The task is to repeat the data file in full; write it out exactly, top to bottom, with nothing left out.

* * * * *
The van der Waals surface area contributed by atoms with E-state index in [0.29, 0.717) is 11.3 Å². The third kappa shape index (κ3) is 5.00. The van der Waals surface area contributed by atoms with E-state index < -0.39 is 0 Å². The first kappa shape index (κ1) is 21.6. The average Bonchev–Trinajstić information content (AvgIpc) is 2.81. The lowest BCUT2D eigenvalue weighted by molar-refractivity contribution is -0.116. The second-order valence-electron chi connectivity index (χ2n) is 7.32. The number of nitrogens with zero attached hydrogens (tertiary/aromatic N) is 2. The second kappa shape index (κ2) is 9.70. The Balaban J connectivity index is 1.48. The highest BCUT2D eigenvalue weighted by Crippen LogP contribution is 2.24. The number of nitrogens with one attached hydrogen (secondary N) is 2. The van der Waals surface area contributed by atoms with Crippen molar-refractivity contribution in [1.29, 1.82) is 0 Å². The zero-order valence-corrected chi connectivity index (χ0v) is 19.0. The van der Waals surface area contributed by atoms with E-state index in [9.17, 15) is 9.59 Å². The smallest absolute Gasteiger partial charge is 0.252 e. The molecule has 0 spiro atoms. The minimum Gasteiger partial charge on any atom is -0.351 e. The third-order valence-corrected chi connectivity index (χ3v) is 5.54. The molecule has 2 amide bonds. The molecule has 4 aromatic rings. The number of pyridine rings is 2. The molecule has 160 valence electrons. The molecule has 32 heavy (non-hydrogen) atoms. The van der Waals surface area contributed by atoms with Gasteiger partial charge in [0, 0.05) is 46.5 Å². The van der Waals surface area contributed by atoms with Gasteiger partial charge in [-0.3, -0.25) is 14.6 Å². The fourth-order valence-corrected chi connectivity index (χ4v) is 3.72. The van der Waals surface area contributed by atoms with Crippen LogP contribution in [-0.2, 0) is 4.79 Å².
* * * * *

The van der Waals surface area contributed by atoms with E-state index in [0.29, 0.717) is 11.3 Å². The third kappa shape index (κ3) is 5.00. The van der Waals surface area contributed by atoms with E-state index < -0.39 is 0 Å². The first kappa shape index (κ1) is 21.6. The average Bonchev–Trinajstić information content (AvgIpc) is 2.81. The lowest BCUT2D eigenvalue weighted by molar-refractivity contribution is -0.116. The second-order valence-electron chi connectivity index (χ2n) is 7.32. The number of nitrogens with zero attached hydrogens (tertiary/aromatic N) is 2. The second kappa shape index (κ2) is 9.70. The Balaban J connectivity index is 1.48. The highest BCUT2D eigenvalue weighted by Crippen LogP contribution is 2.24. The number of nitrogens with one attached hydrogen (secondary N) is 2. The van der Waals surface area contributed by atoms with Crippen molar-refractivity contribution in [1.29, 1.82) is 0 Å². The zero-order valence-corrected chi connectivity index (χ0v) is 19.0. The van der Waals surface area contributed by atoms with E-state index in [9.17, 15) is 9.59 Å². The smallest absolute Gasteiger partial charge is 0.252 e. The molecule has 0 spiro atoms. The minimum Gasteiger partial charge on any atom is -0.351 e. The third-order valence-corrected chi connectivity index (χ3v) is 5.54. The molecule has 2 amide bonds. The molecule has 4 aromatic rings. The number of pyridine rings is 2. The molecule has 160 valence electrons. The molecule has 32 heavy (non-hydrogen) atoms. The van der Waals surface area contributed by atoms with Gasteiger partial charge in [0, 0.05) is 46.5 Å². The van der Waals surface area contributed by atoms with Gasteiger partial charge in [-0.3, -0.25) is 14.6 Å². The fourth-order valence-corrected chi connectivity index (χ4v) is 3.72. The van der Waals surface area contributed by atoms with Crippen LogP contribution in [-0.2, 0) is 4.79 Å².